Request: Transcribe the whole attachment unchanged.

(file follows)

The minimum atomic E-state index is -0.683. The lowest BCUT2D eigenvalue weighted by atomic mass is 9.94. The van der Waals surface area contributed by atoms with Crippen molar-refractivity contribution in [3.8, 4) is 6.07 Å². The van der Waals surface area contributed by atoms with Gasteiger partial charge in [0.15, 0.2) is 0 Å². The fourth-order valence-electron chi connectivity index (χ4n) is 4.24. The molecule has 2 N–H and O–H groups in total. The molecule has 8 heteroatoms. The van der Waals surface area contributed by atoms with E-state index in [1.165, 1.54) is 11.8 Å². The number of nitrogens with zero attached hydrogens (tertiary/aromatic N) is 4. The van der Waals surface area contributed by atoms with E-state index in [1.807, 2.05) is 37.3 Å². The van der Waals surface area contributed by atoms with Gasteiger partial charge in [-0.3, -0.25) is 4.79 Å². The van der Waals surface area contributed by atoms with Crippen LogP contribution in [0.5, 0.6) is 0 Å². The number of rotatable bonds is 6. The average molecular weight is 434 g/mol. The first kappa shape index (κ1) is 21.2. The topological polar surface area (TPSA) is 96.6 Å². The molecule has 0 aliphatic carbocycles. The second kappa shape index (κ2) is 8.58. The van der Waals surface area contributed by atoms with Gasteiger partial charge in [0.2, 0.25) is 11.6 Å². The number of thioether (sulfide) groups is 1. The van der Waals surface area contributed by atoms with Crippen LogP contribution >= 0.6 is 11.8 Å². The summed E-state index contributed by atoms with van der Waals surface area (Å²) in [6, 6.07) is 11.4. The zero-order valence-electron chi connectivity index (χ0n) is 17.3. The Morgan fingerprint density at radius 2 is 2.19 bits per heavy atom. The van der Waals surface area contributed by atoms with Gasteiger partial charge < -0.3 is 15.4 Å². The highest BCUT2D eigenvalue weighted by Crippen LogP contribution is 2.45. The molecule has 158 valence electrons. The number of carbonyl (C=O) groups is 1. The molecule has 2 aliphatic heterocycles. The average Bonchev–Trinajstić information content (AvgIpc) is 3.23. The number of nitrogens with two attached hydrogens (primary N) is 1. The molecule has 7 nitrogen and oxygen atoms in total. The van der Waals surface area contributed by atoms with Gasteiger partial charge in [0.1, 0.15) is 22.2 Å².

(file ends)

The minimum atomic E-state index is -0.683. The lowest BCUT2D eigenvalue weighted by atomic mass is 9.94. The van der Waals surface area contributed by atoms with Crippen molar-refractivity contribution in [3.8, 4) is 6.07 Å². The van der Waals surface area contributed by atoms with Gasteiger partial charge in [0.15, 0.2) is 0 Å². The fourth-order valence-electron chi connectivity index (χ4n) is 4.24. The molecule has 2 N–H and O–H groups in total. The molecule has 8 heteroatoms. The van der Waals surface area contributed by atoms with E-state index in [1.165, 1.54) is 11.8 Å². The number of nitrogens with zero attached hydrogens (tertiary/aromatic N) is 4. The van der Waals surface area contributed by atoms with E-state index in [1.807, 2.05) is 37.3 Å². The van der Waals surface area contributed by atoms with Gasteiger partial charge in [-0.3, -0.25) is 4.79 Å². The van der Waals surface area contributed by atoms with Crippen LogP contribution in [0.5, 0.6) is 0 Å². The number of rotatable bonds is 6. The average molecular weight is 434 g/mol. The first kappa shape index (κ1) is 21.2. The topological polar surface area (TPSA) is 96.6 Å². The molecule has 0 aliphatic carbocycles. The second kappa shape index (κ2) is 8.58. The van der Waals surface area contributed by atoms with Gasteiger partial charge in [0.2, 0.25) is 11.6 Å². The number of thioether (sulfide) groups is 1. The van der Waals surface area contributed by atoms with Crippen LogP contribution >= 0.6 is 11.8 Å². The summed E-state index contributed by atoms with van der Waals surface area (Å²) in [6, 6.07) is 11.4. The zero-order valence-electron chi connectivity index (χ0n) is 17.3. The Morgan fingerprint density at radius 2 is 2.19 bits per heavy atom. The van der Waals surface area contributed by atoms with Gasteiger partial charge < -0.3 is 15.4 Å². The highest BCUT2D eigenvalue weighted by Crippen LogP contribution is 2.45. The molecule has 158 valence electrons. The number of carbonyl (C=O) groups is 1. The molecule has 2 aliphatic heterocycles. The average Bonchev–Trinajstić information content (AvgIpc) is 3.23. The number of nitrogens with two attached hydrogens (primary N) is 1. The molecule has 7 nitrogen and oxygen atoms in total. The van der Waals surface area contributed by atoms with Gasteiger partial charge in [0.1, 0.15) is 22.2 Å².